Now... how to get on with ones' life after Adventism:

Being Catholic, one of the greatest healers for me was to go to mass and adoration and pour out my heart to Christ. I cannot tell you how many times I have sobbed and sobbed both with sadness and then with joy at leaving Adventism and finding the magnificence of the Catholic Church.

For me, I love the Catholic rituals, so I wear a veil (yes, it feels weird at first) but I do that because--for me--it is a symbol that God sees me as holy (for everything veiled in scripture is considered holy). And I needed that to move on from Adventism.... when I never could "feel" holy.

But if you can find some ritual you might go through occasionally--that helps you release all this anger--some little ceremony--a burning of a candle, a rosary for the SDA church, etc. That might help.

And by all means, enjoy making up for all those missed experiences! Make a huge deal of Christmas (I love going to midnight mass!), do up Easter and Halloween. Time to live it up in the Lord! 

My daughter and I went and got our ears pierced together. My children eventually converted and now we enjoy mulled wine together at Christmas. There is so much time before you to make up all those experiences you missed. And I don't know your age, but perhaps you can heal through watching your children and grandchildren as well as doing those great things with them.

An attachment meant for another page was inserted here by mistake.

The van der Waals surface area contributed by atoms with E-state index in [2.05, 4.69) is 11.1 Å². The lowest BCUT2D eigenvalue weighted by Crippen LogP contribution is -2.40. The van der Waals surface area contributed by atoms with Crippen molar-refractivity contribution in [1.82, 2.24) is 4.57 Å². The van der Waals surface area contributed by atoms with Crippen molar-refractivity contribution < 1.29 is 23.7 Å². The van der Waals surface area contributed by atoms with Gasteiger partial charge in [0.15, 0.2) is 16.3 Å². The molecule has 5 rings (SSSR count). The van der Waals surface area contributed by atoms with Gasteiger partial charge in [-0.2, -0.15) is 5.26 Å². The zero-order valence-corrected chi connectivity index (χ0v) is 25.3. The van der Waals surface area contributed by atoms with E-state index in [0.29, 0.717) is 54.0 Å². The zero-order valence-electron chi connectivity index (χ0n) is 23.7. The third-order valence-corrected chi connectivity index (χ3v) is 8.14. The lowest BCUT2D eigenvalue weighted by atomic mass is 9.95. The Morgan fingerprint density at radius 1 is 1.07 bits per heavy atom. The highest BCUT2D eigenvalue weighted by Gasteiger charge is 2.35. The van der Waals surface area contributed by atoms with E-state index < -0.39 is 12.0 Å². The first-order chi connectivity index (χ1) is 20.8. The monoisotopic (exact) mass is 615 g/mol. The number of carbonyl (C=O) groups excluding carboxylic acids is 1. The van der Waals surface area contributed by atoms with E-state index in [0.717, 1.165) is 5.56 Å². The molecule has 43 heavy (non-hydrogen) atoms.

Just grasp onto this thought--you will be seen as the great Moses of your children and grandchildren. You took them out of Egypt to the Promised Land. You will be on heaven's records as being a spiritual hero for your family's lineage.

Another thought:

I can go through times of great sadness, (perhaps its just the whole woman thing) and I can really get into the Lent and penitent times because I slide so easily into worry and anxiety about so much in life. But Christ has shown me that He gave His church times of rejoicing and the command is to rejoice.

I found that so strange and exhilarating. We are commanded each Sunday and each Christmas and Easter season to rejoice. And for people like me, who feel responsible to help out everyone who hurts and empathize with them, it has taken discipline to rejoice even through all the hurt I see. It is an exercise in faith that takes an act of God's grace and my will! But to discipline myself and resolve to look up and think of the joys of God has truly helped me personally. 

That of course may not be a problem with you. Thought I would throw it out just in case.

I have a book I wrote called, "It's Okay Not to be a Seventh-day Adventist" you can purchase through Kindle or get a hard copy at Amazon (dot) com. That may assist in in your PTSD and the deprogramming of some of the old tapes that go through your head.

It is a long, long process for all who leave Adventism. And many have and are making that journey. It gets better. And you are in the loving arms of Christ and His Church. And you have friends... my husband and myself. Write us anytime. 

Love and blessing to you and Merry Christmas.